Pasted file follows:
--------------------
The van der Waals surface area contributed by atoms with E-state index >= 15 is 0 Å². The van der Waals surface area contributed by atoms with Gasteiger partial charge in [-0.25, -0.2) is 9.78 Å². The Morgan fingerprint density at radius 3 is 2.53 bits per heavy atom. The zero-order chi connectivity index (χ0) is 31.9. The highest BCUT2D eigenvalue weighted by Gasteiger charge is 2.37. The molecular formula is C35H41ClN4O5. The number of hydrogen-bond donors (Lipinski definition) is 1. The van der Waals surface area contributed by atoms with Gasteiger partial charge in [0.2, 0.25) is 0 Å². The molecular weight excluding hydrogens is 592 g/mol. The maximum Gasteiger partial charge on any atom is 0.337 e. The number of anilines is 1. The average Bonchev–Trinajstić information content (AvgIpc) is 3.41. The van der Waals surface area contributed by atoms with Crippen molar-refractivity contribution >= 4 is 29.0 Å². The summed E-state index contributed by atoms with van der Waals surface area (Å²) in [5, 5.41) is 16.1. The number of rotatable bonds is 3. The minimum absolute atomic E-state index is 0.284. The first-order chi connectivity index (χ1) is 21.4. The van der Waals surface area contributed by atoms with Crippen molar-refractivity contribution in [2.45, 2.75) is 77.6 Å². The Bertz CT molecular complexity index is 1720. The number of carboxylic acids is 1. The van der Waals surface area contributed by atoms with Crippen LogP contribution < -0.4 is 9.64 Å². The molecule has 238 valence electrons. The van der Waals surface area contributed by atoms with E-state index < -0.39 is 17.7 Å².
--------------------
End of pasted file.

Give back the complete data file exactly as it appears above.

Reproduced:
The van der Waals surface area contributed by atoms with E-state index >= 15 is 0 Å². The van der Waals surface area contributed by atoms with Gasteiger partial charge in [-0.25, -0.2) is 9.78 Å². The Morgan fingerprint density at radius 3 is 2.53 bits per heavy atom. The zero-order chi connectivity index (χ0) is 31.9. The highest BCUT2D eigenvalue weighted by Gasteiger charge is 2.37. The molecular formula is C35H41ClN4O5. The number of hydrogen-bond donors (Lipinski definition) is 1. The van der Waals surface area contributed by atoms with Gasteiger partial charge in [0.2, 0.25) is 0 Å². The molecular weight excluding hydrogens is 592 g/mol. The maximum Gasteiger partial charge on any atom is 0.337 e. The number of anilines is 1. The average Bonchev–Trinajstić information content (AvgIpc) is 3.41. The van der Waals surface area contributed by atoms with Crippen molar-refractivity contribution >= 4 is 29.0 Å². The summed E-state index contributed by atoms with van der Waals surface area (Å²) in [5, 5.41) is 16.1. The number of rotatable bonds is 3. The minimum absolute atomic E-state index is 0.284. The first-order chi connectivity index (χ1) is 21.4. The van der Waals surface area contributed by atoms with Crippen molar-refractivity contribution in [2.45, 2.75) is 77.6 Å². The Bertz CT molecular complexity index is 1720. The number of carboxylic acids is 1. The van der Waals surface area contributed by atoms with Crippen LogP contribution < -0.4 is 9.64 Å². The molecule has 238 valence electrons. The van der Waals surface area contributed by atoms with E-state index < -0.39 is 17.7 Å².